A new report from cybersecurity company Inky Technology Corp. released today highlights the emerging threat of Quick Response code phishing and the novel techniques cybercriminals employ to bypass traditional security measures.
QR codes were once considered a niche technology but, in part driven by the COVID-19 pandemic, have emerged as a popular tool in marketing, information sharing and contactless payments. Although simple to use, QR codes offer utility and ubiquity that have gained the attention of cybercriminals, who now exploit them for phishing campaigns.
The report covers how in a new iteration of phishing, attackers are now incorporating malicious QR codes into their phishing emails. The QR codes redirect users to phishing websites, effectively serving as a new vehicle for credential theft.
From the outset, it could be claimed that the use of QR codes in phishing may be a marginal evolution in the history of phishing. However, INKY’s researchers note that incorporating QR codes introduces unique complexities.
Leading the list is why people should pay attention is the use of image-based phishing tactics, which circumvent conventional text-based phishing filters. Cybercriminals are said to embed the phishing message as text within an image, which they attach to the email. Since most email clients automatically display these images, the potential victim may not realize they’re viewing a screenshot of text, not actual text.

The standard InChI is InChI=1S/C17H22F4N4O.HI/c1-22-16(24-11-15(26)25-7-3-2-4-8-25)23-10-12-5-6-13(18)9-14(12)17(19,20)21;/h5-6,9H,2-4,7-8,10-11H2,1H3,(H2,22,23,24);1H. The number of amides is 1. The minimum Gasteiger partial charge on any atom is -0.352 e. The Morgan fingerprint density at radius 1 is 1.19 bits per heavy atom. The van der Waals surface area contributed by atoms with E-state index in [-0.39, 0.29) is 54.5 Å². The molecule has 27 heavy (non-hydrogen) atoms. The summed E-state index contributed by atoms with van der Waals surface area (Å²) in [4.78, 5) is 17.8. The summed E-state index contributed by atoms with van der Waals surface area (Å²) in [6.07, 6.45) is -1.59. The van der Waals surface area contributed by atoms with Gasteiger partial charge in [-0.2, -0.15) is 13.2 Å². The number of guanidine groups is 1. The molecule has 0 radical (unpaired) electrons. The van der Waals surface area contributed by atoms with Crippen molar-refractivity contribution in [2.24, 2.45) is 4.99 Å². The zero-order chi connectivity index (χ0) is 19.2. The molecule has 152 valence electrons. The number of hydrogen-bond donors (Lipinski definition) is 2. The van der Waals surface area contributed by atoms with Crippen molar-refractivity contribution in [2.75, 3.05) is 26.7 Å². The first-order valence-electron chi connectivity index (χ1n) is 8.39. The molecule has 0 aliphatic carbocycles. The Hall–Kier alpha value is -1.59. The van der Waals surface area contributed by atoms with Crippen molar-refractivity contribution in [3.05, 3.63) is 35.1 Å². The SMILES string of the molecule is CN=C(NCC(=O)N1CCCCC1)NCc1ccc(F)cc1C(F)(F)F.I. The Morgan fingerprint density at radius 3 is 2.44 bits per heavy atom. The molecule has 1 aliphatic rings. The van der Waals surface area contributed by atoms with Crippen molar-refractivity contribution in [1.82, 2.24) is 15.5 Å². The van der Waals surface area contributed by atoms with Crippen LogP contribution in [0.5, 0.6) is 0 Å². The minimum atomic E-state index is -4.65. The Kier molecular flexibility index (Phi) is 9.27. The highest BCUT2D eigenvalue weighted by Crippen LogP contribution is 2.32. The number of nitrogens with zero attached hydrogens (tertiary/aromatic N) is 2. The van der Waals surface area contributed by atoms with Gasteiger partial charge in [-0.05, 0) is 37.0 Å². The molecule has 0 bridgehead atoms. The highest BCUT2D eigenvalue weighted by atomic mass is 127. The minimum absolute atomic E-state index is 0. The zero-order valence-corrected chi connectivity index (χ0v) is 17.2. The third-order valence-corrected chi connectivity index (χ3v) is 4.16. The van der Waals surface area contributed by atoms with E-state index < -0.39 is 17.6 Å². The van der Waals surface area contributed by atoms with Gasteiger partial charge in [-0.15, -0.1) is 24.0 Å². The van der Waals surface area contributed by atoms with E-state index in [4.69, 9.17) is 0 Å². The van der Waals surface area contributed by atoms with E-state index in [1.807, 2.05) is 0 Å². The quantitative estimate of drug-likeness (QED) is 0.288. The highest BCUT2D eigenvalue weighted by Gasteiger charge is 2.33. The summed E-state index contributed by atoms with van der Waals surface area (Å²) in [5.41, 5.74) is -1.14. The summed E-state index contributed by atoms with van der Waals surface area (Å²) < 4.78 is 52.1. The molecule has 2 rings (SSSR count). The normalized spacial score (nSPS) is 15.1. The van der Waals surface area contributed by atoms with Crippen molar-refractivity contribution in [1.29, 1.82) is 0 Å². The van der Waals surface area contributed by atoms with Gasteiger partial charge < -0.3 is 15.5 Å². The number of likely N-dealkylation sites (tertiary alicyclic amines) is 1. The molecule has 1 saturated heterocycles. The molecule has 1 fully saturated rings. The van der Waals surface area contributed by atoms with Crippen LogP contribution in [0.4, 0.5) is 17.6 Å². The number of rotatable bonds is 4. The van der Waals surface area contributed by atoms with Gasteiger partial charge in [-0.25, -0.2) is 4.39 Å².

The malicious QR codes and image-based messages are noted as being concerning due to their potential to bypass conventional security measures. Secure email gateways and similar security systems are designed to detect textual clues indicating phishing and are typically ineffective against image-based attacks.
When a user scans the malicious QR code, they’re typically redirected to a credential-harvesting website that resembles a legitimate service, such as those offered by Microsoft Corp., to enhance the phishing campaign’s credibility. Users are requested to enter their login credentials, and they remain unaware that the site is malicious and that cybercriminals are harvesting their credentials.
The INKY researchers argue that counteracting the threat of malicious QR codes requires a multifaceted approach that includes optical character recognition to extract text from attached images and artificial intelligence algorithms to detect these dangerous emails.
That said, they also note that technical defenses only go so far. User awareness and education are equally crucial and employees should be trained to inspect sender email addresses, avoid scanning QR codes from unknown sources, and exercise caution when entering personal or financial information on sites reached via QR codes.
Image: Bing Image Creator
Your vote of support is important to us and it helps us keep the content FREE.
One-click below supports our mission to provide free, deep and relevant content.
Join the community that includes more than 15,000 #CubeAlumni experts, including Amazon.com CEO Andy Jassy, Dell Technologies founder and CEO Michael Dell, Intel CEO Pat Gelsinger and many more luminaries and experts.